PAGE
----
We recently covered the concept of heutagogy in my DTCE class. Many of the concepts appeal to me, particularly in light of this week’s focus on connectivism and the concept of modern learning being embodied in the networks of tools, people, knowledge repositories and other ‘nodes’ within the web of our understanding and the reach of our influence as opposed to what is stored in our minds.
I described this as ‘learning to create, curate and facilitate’ our own ecology of resources, or learning landscape. I feel that this is an accurate view of much of my own learning, and how I’m approaching study, as well as work-based learning. In particular, over the last year I’ve been actively improving my baking skills and repertoire, and I would certainly class this as a heutagogical effort.
It did get me thinking though, that this is (certainly in the case of my university work) only a part of what is going on; without the classes and online material, I would likely be rudderless.
I believe that the teacher exists (at least in the context of university or formal 18+ education) to structure and define a course of learning; to say “this is what is important in this subject area” with some level of authority – whether the student agrees with their perspective on that or not, they are guiding the conversation, filtering the ecology of resources, and providing a starting point for the student.
In the vastness of the information landscape at everyone’s fingertips, without this guide, the student can easily become bogged down, miss the big picture and indeed massive sections of the potential curriculum.
My own question then, becomes – if we recognise the limitations of the approaches of traditional teacher-led education, and the overwhelming possibilities of heutagogy and the social, connected learning sphere, can these be meshed in some way to provide a stronger whole? Is there a way of embedding heutagogical aspects within learning programmes? Can you incorporate it into instructional design even?
I suppose what I’m talking about is an instructor who leads the learner through the broad content field, giving them the tools to harness their own ideas and generate their own learning opportunities; getting involved where necessary, and stepping back where not.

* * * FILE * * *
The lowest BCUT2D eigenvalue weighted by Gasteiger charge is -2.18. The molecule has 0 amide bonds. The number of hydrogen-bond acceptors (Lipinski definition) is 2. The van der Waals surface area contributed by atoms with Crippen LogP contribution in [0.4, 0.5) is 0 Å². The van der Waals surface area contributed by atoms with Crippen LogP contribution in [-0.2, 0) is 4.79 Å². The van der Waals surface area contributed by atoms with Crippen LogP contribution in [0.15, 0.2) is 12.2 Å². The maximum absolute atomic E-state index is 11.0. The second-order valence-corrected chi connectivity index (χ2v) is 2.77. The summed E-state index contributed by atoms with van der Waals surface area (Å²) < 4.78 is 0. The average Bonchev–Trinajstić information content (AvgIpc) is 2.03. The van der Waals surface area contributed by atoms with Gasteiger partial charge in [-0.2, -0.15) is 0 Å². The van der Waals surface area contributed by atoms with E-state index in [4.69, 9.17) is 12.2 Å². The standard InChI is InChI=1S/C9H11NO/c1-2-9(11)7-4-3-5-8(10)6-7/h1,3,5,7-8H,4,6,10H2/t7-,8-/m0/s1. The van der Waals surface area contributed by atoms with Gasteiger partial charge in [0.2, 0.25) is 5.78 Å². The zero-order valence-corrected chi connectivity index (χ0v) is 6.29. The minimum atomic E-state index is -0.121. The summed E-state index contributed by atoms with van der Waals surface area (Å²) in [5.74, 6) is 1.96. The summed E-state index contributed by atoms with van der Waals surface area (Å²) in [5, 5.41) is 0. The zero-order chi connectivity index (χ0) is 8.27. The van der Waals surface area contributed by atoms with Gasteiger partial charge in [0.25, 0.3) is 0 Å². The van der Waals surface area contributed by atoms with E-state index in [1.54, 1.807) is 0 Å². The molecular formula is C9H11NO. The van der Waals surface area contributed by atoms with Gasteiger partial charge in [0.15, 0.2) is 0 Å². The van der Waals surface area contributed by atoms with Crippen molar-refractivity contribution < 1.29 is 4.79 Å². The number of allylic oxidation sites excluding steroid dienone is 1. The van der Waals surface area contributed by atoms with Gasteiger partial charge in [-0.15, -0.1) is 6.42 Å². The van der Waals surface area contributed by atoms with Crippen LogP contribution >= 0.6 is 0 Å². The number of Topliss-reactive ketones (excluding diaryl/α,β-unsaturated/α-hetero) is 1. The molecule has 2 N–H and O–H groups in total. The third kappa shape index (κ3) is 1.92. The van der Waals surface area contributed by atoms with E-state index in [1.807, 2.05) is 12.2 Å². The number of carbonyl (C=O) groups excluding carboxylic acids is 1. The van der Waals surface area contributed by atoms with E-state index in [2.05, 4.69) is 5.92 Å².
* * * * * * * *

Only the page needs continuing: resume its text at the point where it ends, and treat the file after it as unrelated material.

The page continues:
Assessment seems to be one of the thorns in this idea. As soon as you provide essay questions or mandate numbers of blog posts or set quizzes, the idea of heutagogy and traditional teaching meshing becomes difficult because the teacher is now controlling the student’s focus more tightly, or mandating the expression and form of their learning.
Heutagogy in practice
Looking at a different path, what about applying elements of heutagogy into online learning programmes for professional development…I am currently working on a large body of work that will (amongst other things) provide training to consultant radiologists, enabling them to report on PET/CT scans.
The format is quite traditional from a medical learning standpoint, but delivered online. My subject matter experts have created tutorials, which they would normally deliver as lectures. I have translated these into Storyline SCORM objects, which will be delivered via a VLE. There is some basic interactivity in the tutorials, but they are largely presentational, with audio narration to lead learners through the content (supplementary to onscreen text). The format of this is largely dictated by the subject matter; it is important for the learners to see scan images, plus concurrent explanations of elements of the images, and highlights of particular areas of importance. Video was unrealistic due to its fixed-pace nature, and lack of resolution for still images. There are also a significant number of illustrations, which I have drawn to accompany the texts.
The content is relatively dry, factual, and based on accepted standards; and sending people away to develop their own knowledge networks and research into this material would be counter to the purpose of the learning: to enable radiologists to report PET/CT competently, reliably and with a high level of agreement.
The art of radiological reporting is developed in the act of doing it; in a programme such as this, the official learning components are a small part of the whole; the rest is in observing competent reporters, reporting oneself, dual reporting (where two doctors will report on the same case and check for agreement), and in reporting cases for assessment. This course will involve reporting on around 200 cases, in observed practice and online.
Might we then incorporate and encourage the practice of heutagogy and connectivist learning within this programme?
We are setting the course area in the VLE up with a forum for learners to ask questions and post thoughts; this could provide the basis for some to network together and share experiences and identify directions of study. Could we propose a twitter hashtag for students to take their discussions outside the VLE, perhaps posting prompt questions periodically; we could have extra cases available as part of a wider #FOAMed strategy (more on this another day) for more practice opportunities, encouraging learners to step out of the VLE by suggesting reading lists and research directions.
I’m not sure right now if any of this qualifies, but at least it gets out of the VLE walled garden and into some interesting areas that might inform practice, and make for better, more engaged learners.